Review: This King Arthur captured with heart and insight

A scene from King Arthur's Night. Photo: Tim Matheson

Monty Python notwithstanding, the tale of King Arthur is a dark and melancholy one. The unity symbolized by the round table is a daydream, the Holy Grail a fruitless quest, the final confrontation between Arthur and his misbegotten son Mordred a pointless slaughter that leaves a battlefield of corpses with a bleak wind blowing over them. Camelot, as we know it must, crumbles.

All this King Arthur’s Night, an unconventional work by Vancouver’s Neworld Theatre, captures with heart and insight.

Written by Niall McNeil, who plays the impatient, petulant Arthur, and Marcus Youssef, another cast member, the show also presents the conundrum that’s helped make the story compelling for millennia: The adulterous affair between Arthur’s trusted knight Sir Lancelot and Queen Guinevere, a love that’s at once incompatible with the correct order of things and a metaphor for all that’s both precious and unsustainable in life.

The production by Neworld features some actors, McNeil among them, with Down syndrome, plus other performers. There’s also music composed by Veda Hille, a west coast artist who’s inherently comfortable with the unconventional, and performed by two on-stage musicians and a 16-member choir.

The show opens with Arthur and one of his retinue bantering about the play, commenting on a photo of Ottawa-born McNeil as a youngster, and referencing Harrison Hot Springs in British Columbia. Arthur’s obsequious/impertinent retinue member (the program lists cast members but not the characters they play) also regularly repeats McNeil’s words, which can be difficult to understand until your ear grows used to his speaking style.

The show then segues into Camelot with its mix of intrigue and power struggles, idealism, and overarching atmosphere of inevitable doom. Arthur’s creepy sister Morgana, the mother of Mordred, skulks around, while the choir sings – graphically – about her incestuous impregnation. Arthur and Guinevere (Tiffany King, who also has Down syndrome) sit on their thrones and talk about things, royal and otherwise. The earnest Lancelot, over the moon for Guinevere, makes multiple appearances. Mordred, who’s half goat, lusts for his father’s crown.

Arthur is a bit of a wiseass, so some of this stuff is very funny. Morgana not being above mimicking her brother’s facial tics, some of it is also very cruel.

If you’ve ever had the good fortune to read Le Morte d’Arthur, Thomas Malory’s sprawling 15th century amalgam of Arthurian legends, you’ll think of it when viewing this diverse accounting of Camelot.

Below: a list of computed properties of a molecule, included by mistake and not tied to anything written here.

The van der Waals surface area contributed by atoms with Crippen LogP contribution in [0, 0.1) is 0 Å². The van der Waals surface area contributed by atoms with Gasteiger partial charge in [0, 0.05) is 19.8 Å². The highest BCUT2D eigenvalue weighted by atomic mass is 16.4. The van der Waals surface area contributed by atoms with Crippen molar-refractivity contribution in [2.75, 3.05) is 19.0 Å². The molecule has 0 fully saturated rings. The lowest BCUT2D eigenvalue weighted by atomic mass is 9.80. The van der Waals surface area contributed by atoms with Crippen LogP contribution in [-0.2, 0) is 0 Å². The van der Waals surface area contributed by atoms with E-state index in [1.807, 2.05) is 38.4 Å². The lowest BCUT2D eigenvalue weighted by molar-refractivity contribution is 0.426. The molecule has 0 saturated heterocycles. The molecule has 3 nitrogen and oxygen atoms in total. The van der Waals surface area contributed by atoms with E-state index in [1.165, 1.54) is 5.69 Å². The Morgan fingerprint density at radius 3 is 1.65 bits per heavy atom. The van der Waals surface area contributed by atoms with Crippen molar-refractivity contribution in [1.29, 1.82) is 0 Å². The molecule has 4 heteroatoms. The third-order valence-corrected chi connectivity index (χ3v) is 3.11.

You’ll also apply the unhurried and accepting approach you need when reading Malory’s work to viewing King Arthur’s Night. One of the points of the production is inclusivity, and that means a mix of performance styles. The actors with Down syndrome do not operate with the same kind of fluidity as do the other performers and that we are accustomed to seeing on professional stages. They sometimes have trouble with their lines, move differently, seem to have a rhythm not quite like that of most of us.

All that can feel jarring at first, when your attention focuses more on the unconventional aspects of performance than on the story that this particular production is telling. But let go of the preconceptions of what we think we should see on stage – a task made easier thanks to the smart work of director James Long and chief choreographer Josh Martin – and you soon slip into this particular vision of a world gone awry and understand why, during the preamble, we’re urged by Arthur’s man to experience “true presence.”

Barriers may not tumble as a result, but they do seem less insurmountable, and the lessons of a long-ago mythical world suddenly again feel urgent.

Whether we in the 21st century can finally create a lasting Camelot remains, of course, an open question.

King Arthur’s Night is a Neworld Theatre (Vancouver) Production. Commissioned by Luminato (Toronto), it’s co-produced by the National Arts Centre and is part of Canada Scene. It was reviewed Saturday. In the Azrieli Studio (NAC Studio) until June 26. Tickets: nac-cna.ca

 

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Patrick Langston covered English professional theatre for the Ottawa Citizen from 2008 to 2016. He also wrote about music, travel, the local housing industry and other subjects for the paper. Patrick continues to contribute to Ottawa Magazine, Diplomat and International Canada Magazine, and other publications.

  • Sheila MacDonald

    We saw this Friday night and thought it was terrific. It was quite funny, all of it intentionally, from the opening moment the King’s man, played by Marcus Youssef, who co-authored it, and who played the King’s man, was told “get off the stage!” by King Arthur’s off-stage voice from the wings. A very moving play.